It is important to consider that most of the studies regarding the role of endothelial cell infection and BBB disruption for neuroinvasion and disease were performed in vitro or in mouse experimental models. In vitro assays were fundamentally developed using human transformed cell lines or primary cells from rodents, which are not natural hosts of these infections. Furthermore, wild-type adult mice usually control systemic infection by flaviviruses and do not develop neurological manifestation. For this reason, in vivo assays aimed to explore neurological syndromes were formally performed by intracranial inoculation. Systemic inoculation and investigation of virus invasion to the CNS in experimental models have been restricted to immunodeficient or suckling mice. Those are susceptible to virus dissemination, invasion of the CNS, and neuronal damage. It is important to point that even in these models, the phenomena are usually evaluated at fixed time point after infection, which does not give a clear picture of the sequence of events preceding CNS damage. Also, a detailed analysis of the specific cells infected by the viruses was poorly performed in in vivo models.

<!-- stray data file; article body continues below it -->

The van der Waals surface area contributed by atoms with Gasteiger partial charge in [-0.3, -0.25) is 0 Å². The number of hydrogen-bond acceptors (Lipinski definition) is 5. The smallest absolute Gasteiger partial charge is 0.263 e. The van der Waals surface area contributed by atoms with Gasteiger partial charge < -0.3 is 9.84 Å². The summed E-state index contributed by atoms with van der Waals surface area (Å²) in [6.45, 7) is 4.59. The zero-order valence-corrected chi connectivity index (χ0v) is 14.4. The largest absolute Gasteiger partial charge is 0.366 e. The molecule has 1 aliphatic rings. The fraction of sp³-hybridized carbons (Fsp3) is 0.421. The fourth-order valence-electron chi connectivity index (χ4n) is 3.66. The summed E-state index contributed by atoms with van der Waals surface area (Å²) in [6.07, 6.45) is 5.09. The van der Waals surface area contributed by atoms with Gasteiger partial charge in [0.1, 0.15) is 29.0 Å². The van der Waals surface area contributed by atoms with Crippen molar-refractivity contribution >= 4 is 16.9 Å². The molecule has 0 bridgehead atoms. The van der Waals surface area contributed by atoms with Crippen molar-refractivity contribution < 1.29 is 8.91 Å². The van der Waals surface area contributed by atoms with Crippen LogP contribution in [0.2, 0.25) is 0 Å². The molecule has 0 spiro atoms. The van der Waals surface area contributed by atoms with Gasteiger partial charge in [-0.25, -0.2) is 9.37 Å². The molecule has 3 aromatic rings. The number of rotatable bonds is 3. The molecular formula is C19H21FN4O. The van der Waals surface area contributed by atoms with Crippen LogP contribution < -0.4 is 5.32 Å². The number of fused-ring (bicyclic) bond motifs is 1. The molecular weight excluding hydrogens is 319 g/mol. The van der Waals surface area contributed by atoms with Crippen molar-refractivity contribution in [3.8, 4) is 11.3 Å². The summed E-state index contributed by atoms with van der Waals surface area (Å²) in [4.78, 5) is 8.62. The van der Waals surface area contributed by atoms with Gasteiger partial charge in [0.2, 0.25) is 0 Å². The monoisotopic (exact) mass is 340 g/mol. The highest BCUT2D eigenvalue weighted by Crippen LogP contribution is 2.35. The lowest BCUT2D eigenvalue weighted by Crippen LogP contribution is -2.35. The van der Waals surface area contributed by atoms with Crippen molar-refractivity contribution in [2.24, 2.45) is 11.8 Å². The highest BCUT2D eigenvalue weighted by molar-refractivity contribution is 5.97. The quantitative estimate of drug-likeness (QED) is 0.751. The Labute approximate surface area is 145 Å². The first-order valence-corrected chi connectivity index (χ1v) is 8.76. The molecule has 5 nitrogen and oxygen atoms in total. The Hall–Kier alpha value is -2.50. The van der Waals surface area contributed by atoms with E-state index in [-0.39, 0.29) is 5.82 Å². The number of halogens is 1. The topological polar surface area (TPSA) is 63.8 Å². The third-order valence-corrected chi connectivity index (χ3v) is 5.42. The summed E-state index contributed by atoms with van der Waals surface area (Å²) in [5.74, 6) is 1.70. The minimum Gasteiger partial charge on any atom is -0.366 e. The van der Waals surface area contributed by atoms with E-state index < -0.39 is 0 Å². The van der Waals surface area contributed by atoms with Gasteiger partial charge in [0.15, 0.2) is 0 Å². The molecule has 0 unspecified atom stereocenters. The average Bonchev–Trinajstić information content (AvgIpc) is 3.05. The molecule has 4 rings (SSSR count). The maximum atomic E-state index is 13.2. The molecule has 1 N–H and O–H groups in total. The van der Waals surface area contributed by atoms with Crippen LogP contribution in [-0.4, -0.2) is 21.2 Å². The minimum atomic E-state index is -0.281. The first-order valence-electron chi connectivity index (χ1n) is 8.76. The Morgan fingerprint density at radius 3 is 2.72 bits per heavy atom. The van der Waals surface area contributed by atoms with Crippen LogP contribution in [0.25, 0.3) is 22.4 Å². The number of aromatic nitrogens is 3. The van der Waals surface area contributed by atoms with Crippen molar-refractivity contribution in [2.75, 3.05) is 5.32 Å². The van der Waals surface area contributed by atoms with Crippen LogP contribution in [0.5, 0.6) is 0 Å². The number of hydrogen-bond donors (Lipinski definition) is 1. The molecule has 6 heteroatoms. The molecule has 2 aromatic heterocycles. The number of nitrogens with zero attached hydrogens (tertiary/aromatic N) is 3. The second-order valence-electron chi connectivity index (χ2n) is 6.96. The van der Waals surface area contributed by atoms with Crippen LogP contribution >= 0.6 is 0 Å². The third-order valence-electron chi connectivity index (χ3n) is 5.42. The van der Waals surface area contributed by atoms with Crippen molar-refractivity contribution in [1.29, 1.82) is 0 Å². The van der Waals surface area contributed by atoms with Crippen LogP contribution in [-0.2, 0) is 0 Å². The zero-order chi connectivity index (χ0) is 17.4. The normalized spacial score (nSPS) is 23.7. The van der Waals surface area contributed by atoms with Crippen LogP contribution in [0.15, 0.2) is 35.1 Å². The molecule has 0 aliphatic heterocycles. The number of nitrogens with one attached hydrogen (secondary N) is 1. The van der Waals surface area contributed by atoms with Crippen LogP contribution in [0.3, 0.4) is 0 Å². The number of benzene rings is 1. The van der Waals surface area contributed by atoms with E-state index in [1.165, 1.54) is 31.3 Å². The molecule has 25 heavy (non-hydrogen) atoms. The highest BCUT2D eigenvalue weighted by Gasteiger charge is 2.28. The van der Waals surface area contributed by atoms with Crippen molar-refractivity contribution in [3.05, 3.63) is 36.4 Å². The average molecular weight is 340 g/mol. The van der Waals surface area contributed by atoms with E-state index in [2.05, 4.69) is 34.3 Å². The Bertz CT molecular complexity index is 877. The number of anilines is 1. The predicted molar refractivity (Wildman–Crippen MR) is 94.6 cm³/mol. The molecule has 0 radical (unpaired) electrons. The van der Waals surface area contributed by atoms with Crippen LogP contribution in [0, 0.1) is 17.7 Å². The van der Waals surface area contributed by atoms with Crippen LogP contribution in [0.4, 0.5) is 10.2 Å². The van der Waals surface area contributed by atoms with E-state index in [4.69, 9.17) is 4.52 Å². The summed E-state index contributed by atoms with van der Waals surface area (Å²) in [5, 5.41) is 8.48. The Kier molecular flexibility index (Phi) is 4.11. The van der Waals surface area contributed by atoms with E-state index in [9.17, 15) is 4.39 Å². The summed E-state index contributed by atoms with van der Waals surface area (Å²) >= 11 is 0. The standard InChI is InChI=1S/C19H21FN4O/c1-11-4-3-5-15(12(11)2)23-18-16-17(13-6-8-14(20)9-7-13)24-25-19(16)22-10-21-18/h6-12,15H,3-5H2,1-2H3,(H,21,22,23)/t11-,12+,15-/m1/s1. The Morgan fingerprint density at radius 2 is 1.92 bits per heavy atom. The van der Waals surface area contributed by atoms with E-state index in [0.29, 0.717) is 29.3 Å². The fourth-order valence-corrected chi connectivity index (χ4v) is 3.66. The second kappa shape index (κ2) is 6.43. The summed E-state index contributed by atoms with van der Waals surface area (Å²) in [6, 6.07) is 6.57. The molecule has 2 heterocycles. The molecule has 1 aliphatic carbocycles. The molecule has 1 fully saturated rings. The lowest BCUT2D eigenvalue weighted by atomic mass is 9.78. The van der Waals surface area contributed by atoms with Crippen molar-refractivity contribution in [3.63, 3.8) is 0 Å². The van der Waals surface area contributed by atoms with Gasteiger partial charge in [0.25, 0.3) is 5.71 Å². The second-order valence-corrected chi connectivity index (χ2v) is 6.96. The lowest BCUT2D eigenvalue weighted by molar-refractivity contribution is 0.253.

The investigation regarding flavivirus neuroinvasion upon natural human infection is also very incipient. It probably reflects the inefficient or delayed diagnosis of the patients, which restricts the number of available samples with confirmed infection by flaviviruses. Clear investigation of the cells infected in the blood-brain barrier and CNS parenchyma requires good quality pathological analysis or cell isolation, followed by phenotypic or molecular evaluation of infection and activation. The inherent difficulty for tissue obtention for these analyses, associated to the low number of available samples, has been restricting the research to molecular diagnosis and confirmation of virus invasion of the CNS. Hence, whether brain endothelial cells are targeted by flavivirus infection and whether this event, associated or not with BBB breakdown, is relevant for virus invasion and neuropathogenesis upon natural human infection are still opening questions in the field.